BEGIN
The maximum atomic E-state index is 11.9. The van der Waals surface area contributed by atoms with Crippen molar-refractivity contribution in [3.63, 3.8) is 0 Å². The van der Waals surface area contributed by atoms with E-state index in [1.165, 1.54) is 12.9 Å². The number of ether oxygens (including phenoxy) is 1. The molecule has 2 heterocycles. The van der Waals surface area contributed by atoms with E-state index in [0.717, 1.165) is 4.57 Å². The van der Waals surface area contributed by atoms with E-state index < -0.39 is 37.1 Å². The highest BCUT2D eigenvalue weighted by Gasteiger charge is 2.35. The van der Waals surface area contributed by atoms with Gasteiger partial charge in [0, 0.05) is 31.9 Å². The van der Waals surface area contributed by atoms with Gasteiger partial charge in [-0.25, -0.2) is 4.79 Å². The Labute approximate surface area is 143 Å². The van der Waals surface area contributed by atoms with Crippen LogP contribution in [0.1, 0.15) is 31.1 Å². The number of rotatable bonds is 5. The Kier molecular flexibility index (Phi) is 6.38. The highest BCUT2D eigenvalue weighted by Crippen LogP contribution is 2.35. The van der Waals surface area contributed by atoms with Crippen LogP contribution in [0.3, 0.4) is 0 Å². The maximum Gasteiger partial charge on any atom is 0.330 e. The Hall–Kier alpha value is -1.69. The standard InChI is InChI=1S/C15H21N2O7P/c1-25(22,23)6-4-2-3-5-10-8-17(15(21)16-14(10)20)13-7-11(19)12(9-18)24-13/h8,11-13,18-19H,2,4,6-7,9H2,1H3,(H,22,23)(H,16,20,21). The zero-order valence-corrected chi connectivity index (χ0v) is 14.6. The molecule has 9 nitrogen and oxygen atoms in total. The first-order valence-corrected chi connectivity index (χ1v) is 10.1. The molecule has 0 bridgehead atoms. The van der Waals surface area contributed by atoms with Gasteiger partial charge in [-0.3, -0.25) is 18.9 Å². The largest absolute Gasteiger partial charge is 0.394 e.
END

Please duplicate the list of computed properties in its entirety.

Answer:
The maximum atomic E-state index is 11.9. The van der Waals surface area contributed by atoms with Crippen molar-refractivity contribution in [3.63, 3.8) is 0 Å². The van der Waals surface area contributed by atoms with E-state index in [1.165, 1.54) is 12.9 Å². The number of ether oxygens (including phenoxy) is 1. The molecule has 2 heterocycles. The van der Waals surface area contributed by atoms with E-state index in [0.717, 1.165) is 4.57 Å². The van der Waals surface area contributed by atoms with E-state index < -0.39 is 37.1 Å². The highest BCUT2D eigenvalue weighted by Gasteiger charge is 2.35. The van der Waals surface area contributed by atoms with Gasteiger partial charge in [0, 0.05) is 31.9 Å². The van der Waals surface area contributed by atoms with Gasteiger partial charge in [-0.25, -0.2) is 4.79 Å². The Labute approximate surface area is 143 Å². The van der Waals surface area contributed by atoms with Crippen LogP contribution in [0.1, 0.15) is 31.1 Å². The number of rotatable bonds is 5. The Kier molecular flexibility index (Phi) is 6.38. The highest BCUT2D eigenvalue weighted by Crippen LogP contribution is 2.35. The van der Waals surface area contributed by atoms with Crippen LogP contribution in [0.3, 0.4) is 0 Å². The maximum Gasteiger partial charge on any atom is 0.330 e. The Hall–Kier alpha value is -1.69. The standard InChI is InChI=1S/C15H21N2O7P/c1-25(22,23)6-4-2-3-5-10-8-17(15(21)16-14(10)20)13-7-11(19)12(9-18)24-13/h8,11-13,18-19H,2,4,6-7,9H2,1H3,(H,22,23)(H,16,20,21). The zero-order valence-corrected chi connectivity index (χ0v) is 14.6. The molecule has 9 nitrogen and oxygen atoms in total. The first-order valence-corrected chi connectivity index (χ1v) is 10.1. The molecule has 0 bridgehead atoms. The van der Waals surface area contributed by atoms with Gasteiger partial charge in [-0.3, -0.25) is 18.9 Å². The largest absolute Gasteiger partial charge is 0.394 e.